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HOPE VI runs into consumer resistance.
On Sept. 25, roughly 200 people—housing activists and residents of Southeast’s Arthur Capper and Carrollsburg Dwellings—gathered in a school auditorium to see the D.C. Housing Authority (DCHA) make its pitch for the redevelopment of the decrepit public-housing complex under the federal HOPE VI program (“‘Hood Winked,” 9/27). A city official spoke of floor plans and handicapped accessibility, perking up the audience only when the impressive before-and-after slides—showing a suburban-style paradise replacing ugly brick slabs—came on screen.
Unmentioned for nearly an hour was the gantlet of re-entry restrictions that may keep many of the 410 families that now live in Arthur Capper/Carrollsburg from living there after it gets rebuilt. DCHA Executive Director Michael Kelly told the group he would discuss displacement on another night, prompting resident Debra Frazier, who followed Kelly to the podium, to finally raise the issue.
With that, housing activists and residents pushed to the front of the hall, shouting, “Four hundred out! Four hundred in!” Other residents yelled at them to keep quiet, and a half-dozen housing police stepped up to make sure no one got hurt. A housing official barked into the microphone that Frazier was out of order, at which resident Stephen Davis raised his cane and yelled, “There is no ‘out of order’ at a community meeting!”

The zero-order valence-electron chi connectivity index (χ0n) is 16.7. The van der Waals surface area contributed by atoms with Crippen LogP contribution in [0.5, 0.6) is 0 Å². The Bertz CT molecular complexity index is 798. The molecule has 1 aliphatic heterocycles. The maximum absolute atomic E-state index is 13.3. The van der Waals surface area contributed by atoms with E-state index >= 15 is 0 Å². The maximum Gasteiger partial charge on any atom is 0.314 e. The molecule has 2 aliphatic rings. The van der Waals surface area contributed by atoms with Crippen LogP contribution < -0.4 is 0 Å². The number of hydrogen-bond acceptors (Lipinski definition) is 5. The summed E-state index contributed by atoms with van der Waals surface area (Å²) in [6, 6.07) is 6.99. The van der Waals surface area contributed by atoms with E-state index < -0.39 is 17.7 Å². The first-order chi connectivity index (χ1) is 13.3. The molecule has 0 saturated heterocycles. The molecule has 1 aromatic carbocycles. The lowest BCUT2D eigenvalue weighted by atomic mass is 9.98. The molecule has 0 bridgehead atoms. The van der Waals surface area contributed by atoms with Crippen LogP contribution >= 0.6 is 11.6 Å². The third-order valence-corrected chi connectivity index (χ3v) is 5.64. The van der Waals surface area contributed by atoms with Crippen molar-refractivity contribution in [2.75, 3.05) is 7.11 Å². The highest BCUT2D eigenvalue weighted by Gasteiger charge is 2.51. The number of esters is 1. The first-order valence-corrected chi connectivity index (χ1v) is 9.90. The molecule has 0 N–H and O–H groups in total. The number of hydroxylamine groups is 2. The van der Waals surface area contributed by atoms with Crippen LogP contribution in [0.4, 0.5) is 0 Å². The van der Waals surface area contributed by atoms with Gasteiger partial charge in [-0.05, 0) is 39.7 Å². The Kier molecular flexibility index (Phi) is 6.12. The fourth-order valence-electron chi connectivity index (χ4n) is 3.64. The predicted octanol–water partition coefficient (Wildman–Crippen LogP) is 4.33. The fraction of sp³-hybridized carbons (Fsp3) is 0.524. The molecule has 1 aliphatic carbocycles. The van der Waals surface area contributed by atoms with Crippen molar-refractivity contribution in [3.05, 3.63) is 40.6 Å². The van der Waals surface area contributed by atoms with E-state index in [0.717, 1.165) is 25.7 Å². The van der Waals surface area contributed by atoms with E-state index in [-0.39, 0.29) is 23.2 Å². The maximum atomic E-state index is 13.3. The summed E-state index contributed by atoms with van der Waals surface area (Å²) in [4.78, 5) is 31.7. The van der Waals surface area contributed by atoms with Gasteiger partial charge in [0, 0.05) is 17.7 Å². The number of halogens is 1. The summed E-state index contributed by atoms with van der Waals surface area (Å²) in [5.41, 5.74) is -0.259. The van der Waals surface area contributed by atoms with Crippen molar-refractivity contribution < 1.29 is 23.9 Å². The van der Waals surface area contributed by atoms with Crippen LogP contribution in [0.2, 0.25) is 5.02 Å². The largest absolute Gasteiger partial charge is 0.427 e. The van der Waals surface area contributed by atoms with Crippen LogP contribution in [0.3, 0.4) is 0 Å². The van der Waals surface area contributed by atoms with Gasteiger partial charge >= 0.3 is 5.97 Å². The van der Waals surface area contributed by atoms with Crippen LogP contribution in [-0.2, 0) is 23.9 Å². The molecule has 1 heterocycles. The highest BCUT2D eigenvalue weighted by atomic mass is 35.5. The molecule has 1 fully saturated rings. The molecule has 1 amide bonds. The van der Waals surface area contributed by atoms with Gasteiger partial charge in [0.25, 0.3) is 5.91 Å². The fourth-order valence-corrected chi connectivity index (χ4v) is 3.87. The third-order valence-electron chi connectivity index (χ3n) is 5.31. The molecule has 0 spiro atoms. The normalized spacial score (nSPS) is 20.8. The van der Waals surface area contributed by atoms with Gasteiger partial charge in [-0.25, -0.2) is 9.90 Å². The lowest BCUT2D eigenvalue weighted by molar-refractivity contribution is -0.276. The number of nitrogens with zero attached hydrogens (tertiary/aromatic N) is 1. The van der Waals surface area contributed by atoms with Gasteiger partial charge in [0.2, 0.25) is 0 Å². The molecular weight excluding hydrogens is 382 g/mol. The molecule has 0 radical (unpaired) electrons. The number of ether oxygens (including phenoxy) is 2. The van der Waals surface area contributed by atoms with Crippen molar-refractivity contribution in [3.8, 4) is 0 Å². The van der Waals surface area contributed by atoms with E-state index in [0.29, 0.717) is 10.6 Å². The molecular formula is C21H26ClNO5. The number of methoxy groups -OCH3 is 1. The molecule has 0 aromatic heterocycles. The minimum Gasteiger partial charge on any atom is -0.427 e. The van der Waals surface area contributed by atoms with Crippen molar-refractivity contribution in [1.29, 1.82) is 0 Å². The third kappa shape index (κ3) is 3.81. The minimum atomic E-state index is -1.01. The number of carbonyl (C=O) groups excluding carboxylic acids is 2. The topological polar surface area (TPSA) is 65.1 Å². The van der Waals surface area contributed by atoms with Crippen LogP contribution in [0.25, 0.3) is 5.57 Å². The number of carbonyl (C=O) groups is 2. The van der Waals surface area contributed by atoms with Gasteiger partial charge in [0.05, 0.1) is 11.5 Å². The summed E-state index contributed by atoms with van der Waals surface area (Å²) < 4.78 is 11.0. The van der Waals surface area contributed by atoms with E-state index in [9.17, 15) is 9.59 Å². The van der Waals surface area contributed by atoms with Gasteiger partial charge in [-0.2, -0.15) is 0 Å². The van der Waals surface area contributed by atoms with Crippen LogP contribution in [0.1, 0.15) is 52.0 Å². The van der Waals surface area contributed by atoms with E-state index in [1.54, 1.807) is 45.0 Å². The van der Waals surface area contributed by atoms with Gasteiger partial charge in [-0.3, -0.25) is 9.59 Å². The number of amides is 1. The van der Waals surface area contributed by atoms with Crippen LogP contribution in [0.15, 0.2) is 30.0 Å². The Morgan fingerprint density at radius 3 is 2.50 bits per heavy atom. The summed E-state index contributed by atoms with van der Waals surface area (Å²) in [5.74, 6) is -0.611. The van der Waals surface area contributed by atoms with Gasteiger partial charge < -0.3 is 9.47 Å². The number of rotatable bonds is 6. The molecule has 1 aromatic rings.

Then the fluorescent lamps overhead flicked off as the protesters, most other residents, and the meeting’s energy flowed outside.
Still inside were a skeleton crew of officials and dazed senior citizens, most of whom will be assured a place in the new development. These lucky few watched a seven-minute video about what life is like in the projects, put together by teens from Arthur Capper/Carrollsburg and East Capitol Dwellings, another complex getting the HOPE VI treatment. The young producers expressed bitterness that their audience had vanished.
Meanwhile, outside, the opponents proclaimed victory. Having failed to get the issue of relocation on the agenda, they had at least broken up what they called a sham public meeting.
“There was no need for that,” said Leo Alexander, the DCHA’s director of communications, of the protest. “That was just for show. All the people outside need to be inside.”
“Why? So they can be manipulated?” responded Will Ward, an organizer with the Association of Community Organizations for Reform Now.
Back inside, the video presentation ended with children skipping rope in front of new, neatly groomed town homes and a child’s voice-over intoning: “I have the love of my family and the support of my friends and hopefully a new home to go to when the HOPE VI project is done.” What was left of an audience applauded politely. CP